The gun manufacturers and importers should enjoy it while they can. No, Obama isn’t going to shut them down, something worse is going to happen to them: Come 2017, we will have about a 100 year supply of barely used guns on the second hand market and new ones won’t be able to compete with the bargains available.
Black Friday gun sales highest ever despite system glitch, FBI spokesman says
GRAY, Maine, Nov 27, 2012 (Bangor Daily News - McClatchy-Tribune Information Services via COMTEX) — So many gun dealers called the FBI’s National Instant Criminal Background Check System, or NICS, on Black Friday that the system went down twice and was slowed for those who did get through, Maine gun dealers said Monday.
Even with the glitches, a record number of guns were sold on Black Friday all across the country, Stephen G. Fischer Jr., director of the FBI’s Criminal Justice Information Services Division, said Monday.
“We had an awful time getting through all day, and sometimes we couldn’t get through,” Adam Copp, president of Howell’s Guns & Archery Center in Gray, said Monday. “I don’t know what the problem was. They set a record last Black Friday, so I figured it had something to do with that.” Those who want to purchase a gun in the U.S. must fill out and sign FBI paperwork. The gun dealer then calls NICS to see if the buyer is barred by federal law from possessing firearms.
“We had people waiting and some said, ‘I can’t wait all day,’ and left,” Copp said. “We may have lost of couple of sales, but we got everything through by Saturday morning. It was the busiest day we’ve had all fall.” The West Gray Road store sold more than 15 guns, he said.
Customers at Van Raymond Outfitters in Brewer also had to wait on Black Friday. The store lost half a dozen customers because the system was down or the wait was too long, manager Rick Lozier said Monday.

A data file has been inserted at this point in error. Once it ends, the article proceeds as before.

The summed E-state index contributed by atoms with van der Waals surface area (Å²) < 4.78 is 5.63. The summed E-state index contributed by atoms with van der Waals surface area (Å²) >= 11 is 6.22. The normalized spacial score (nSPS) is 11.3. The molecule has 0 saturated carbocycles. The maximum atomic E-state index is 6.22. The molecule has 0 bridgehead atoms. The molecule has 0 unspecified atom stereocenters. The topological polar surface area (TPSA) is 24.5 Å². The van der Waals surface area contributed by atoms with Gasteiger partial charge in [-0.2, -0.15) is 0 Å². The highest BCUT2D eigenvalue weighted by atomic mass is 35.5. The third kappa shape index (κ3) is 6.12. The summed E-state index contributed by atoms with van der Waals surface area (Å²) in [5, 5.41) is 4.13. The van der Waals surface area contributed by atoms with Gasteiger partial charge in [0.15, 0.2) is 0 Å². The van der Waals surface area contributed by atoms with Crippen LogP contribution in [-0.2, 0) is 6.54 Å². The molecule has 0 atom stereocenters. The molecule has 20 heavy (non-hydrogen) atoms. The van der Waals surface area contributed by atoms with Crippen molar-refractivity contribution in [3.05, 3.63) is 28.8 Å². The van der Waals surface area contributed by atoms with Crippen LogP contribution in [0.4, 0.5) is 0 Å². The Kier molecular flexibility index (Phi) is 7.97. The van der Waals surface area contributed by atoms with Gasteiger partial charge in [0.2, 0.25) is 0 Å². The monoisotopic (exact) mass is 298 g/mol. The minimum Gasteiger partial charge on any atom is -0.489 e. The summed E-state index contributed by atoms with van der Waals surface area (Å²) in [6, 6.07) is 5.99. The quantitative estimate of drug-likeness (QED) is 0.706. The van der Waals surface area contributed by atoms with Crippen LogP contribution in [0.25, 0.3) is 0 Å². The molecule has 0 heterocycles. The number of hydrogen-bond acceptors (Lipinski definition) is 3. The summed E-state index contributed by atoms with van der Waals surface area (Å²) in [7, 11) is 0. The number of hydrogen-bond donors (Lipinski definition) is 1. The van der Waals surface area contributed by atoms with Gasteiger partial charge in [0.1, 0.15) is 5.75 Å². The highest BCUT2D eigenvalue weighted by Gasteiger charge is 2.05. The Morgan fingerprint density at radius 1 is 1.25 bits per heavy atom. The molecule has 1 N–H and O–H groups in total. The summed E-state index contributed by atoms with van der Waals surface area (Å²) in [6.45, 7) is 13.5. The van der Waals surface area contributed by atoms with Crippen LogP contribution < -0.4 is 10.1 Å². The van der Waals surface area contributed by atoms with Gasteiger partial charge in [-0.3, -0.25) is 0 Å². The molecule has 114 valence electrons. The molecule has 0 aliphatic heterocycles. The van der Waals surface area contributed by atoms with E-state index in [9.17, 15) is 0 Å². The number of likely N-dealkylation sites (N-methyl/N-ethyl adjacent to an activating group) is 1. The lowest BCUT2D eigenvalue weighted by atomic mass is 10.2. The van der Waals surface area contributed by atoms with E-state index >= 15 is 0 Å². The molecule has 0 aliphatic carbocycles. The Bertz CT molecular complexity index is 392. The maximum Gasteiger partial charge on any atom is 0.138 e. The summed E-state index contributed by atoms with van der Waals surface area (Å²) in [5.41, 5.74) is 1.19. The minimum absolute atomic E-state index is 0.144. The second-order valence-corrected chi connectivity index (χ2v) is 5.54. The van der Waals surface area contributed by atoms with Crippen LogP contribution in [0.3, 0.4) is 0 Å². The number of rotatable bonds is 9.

“Sometimes it would take 10 minutes to get though and sometimes it was 20,” the longtime Brewer store manager said. “It was pretty much all day long. We still had a good day considering the holdups.” Those who left emptyhanded did so “from frustration from waiting,” Lozier said. “Overall, we’re not a patient society.” The NICS outages that occurred on Black Friday were due to exceptionally high call volumes, Fischer said.
But Obama’s coming for our guns! It’s just a ploy till after the election! Stock up, but wait till I buy some more stock in Olin Corporation.
The White House gave a cool welcome on Monday to Democratic legislation that would effectively ban online or mail-order purchases of ammunition in the aftermath of the mass shooting at an Aurora, Colorado, movie theater.
“I haven’t seen the specific piece of legislation that has been offered up today,” spokesman Josh Earnest told reporters at the daily press briefing. “But as that and other pieces of legislation make their way through the legislative process, we’ll evaluate them.”
The proposal, crafted by Democratic Senator Frank Lautenberg and Democratic Representative Carolyn McCarthy, aims to restrict the ability of Americans to buy unlimited quantities of ammunition over the Internet, or by mail order, anonymously.
President Barack Obama has called for a common sense response to the slaughter in Aurora. But the White House has played down his appetite for new legislation as opposed to tightening or toughening existing measures—such as background checks—to keep firearms out of the hands of criminals or the mentally ill. And the president has underlined his support for the Second Amendment to the Constitution.
“He believes in the second amendment of the constitution, in the right to bear arms,” Earnest said again Monday. “But he also believes that we should take robust steps, within existing law, to ensure that guns don’t fall in the hands of criminals or others who shouldn’t have them.
The new legislation, dubbed the Stop Online Ammunition Sales Act, rests on four pillars, according to Lautenberg’s office:
It requires anyone selling ammunition to be a licensed dealer.
It requires ammunition buyers who are not licensed dealers to present photo identification at the time of purchase, effectively banning the online or mail order purchase of ammo by regular civilians.
It requires licensed ammunition dealers to maintain records of the sale of ammunition.
It requires licensed ammunition dealers to report the sale of more than 1,000 rounds of ammunition to an unlicensed person within any five consecutive business days.